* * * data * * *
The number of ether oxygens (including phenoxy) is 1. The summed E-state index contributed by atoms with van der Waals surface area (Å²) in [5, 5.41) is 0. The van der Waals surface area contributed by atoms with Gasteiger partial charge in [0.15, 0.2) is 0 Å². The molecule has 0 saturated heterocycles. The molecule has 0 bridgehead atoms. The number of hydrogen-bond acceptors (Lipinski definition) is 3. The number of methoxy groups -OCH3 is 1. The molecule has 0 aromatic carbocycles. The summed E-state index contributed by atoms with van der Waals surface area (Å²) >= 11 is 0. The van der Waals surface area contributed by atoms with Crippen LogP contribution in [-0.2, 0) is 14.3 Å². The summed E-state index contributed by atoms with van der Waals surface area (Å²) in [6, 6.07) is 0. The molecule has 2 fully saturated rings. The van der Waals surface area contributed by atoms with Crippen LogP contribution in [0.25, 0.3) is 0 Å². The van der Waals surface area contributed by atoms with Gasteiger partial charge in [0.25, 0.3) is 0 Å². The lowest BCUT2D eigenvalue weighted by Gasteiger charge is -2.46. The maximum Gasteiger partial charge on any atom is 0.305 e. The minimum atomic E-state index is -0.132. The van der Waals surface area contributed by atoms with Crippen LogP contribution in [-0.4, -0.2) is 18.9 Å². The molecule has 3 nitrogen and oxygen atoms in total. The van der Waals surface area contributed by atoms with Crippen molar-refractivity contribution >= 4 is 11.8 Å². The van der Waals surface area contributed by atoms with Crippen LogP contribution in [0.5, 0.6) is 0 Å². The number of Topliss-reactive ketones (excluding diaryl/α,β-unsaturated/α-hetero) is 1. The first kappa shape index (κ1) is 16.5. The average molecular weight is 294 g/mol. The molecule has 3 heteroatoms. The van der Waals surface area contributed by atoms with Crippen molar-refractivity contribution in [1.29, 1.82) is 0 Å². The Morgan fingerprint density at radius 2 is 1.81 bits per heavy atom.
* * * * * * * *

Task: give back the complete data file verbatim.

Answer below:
The number of ether oxygens (including phenoxy) is 1. The summed E-state index contributed by atoms with van der Waals surface area (Å²) in [5, 5.41) is 0. The van der Waals surface area contributed by atoms with Gasteiger partial charge in [0.15, 0.2) is 0 Å². The molecule has 0 saturated heterocycles. The molecule has 0 bridgehead atoms. The number of hydrogen-bond acceptors (Lipinski definition) is 3. The number of methoxy groups -OCH3 is 1. The molecule has 0 aromatic carbocycles. The summed E-state index contributed by atoms with van der Waals surface area (Å²) >= 11 is 0. The van der Waals surface area contributed by atoms with Crippen LogP contribution in [-0.2, 0) is 14.3 Å². The summed E-state index contributed by atoms with van der Waals surface area (Å²) in [6, 6.07) is 0. The molecule has 2 fully saturated rings. The van der Waals surface area contributed by atoms with Crippen LogP contribution in [0.25, 0.3) is 0 Å². The van der Waals surface area contributed by atoms with Gasteiger partial charge in [0.25, 0.3) is 0 Å². The lowest BCUT2D eigenvalue weighted by Gasteiger charge is -2.46. The maximum Gasteiger partial charge on any atom is 0.305 e. The minimum atomic E-state index is -0.132. The van der Waals surface area contributed by atoms with Crippen LogP contribution in [-0.4, -0.2) is 18.9 Å². The molecule has 3 nitrogen and oxygen atoms in total. The van der Waals surface area contributed by atoms with Crippen molar-refractivity contribution >= 4 is 11.8 Å². The van der Waals surface area contributed by atoms with Crippen LogP contribution in [0.5, 0.6) is 0 Å². The number of Topliss-reactive ketones (excluding diaryl/α,β-unsaturated/α-hetero) is 1. The first kappa shape index (κ1) is 16.5. The average molecular weight is 294 g/mol. The molecule has 3 heteroatoms. The van der Waals surface area contributed by atoms with Crippen molar-refractivity contribution in [1.29, 1.82) is 0 Å². The Morgan fingerprint density at radius 2 is 1.81 bits per heavy atom.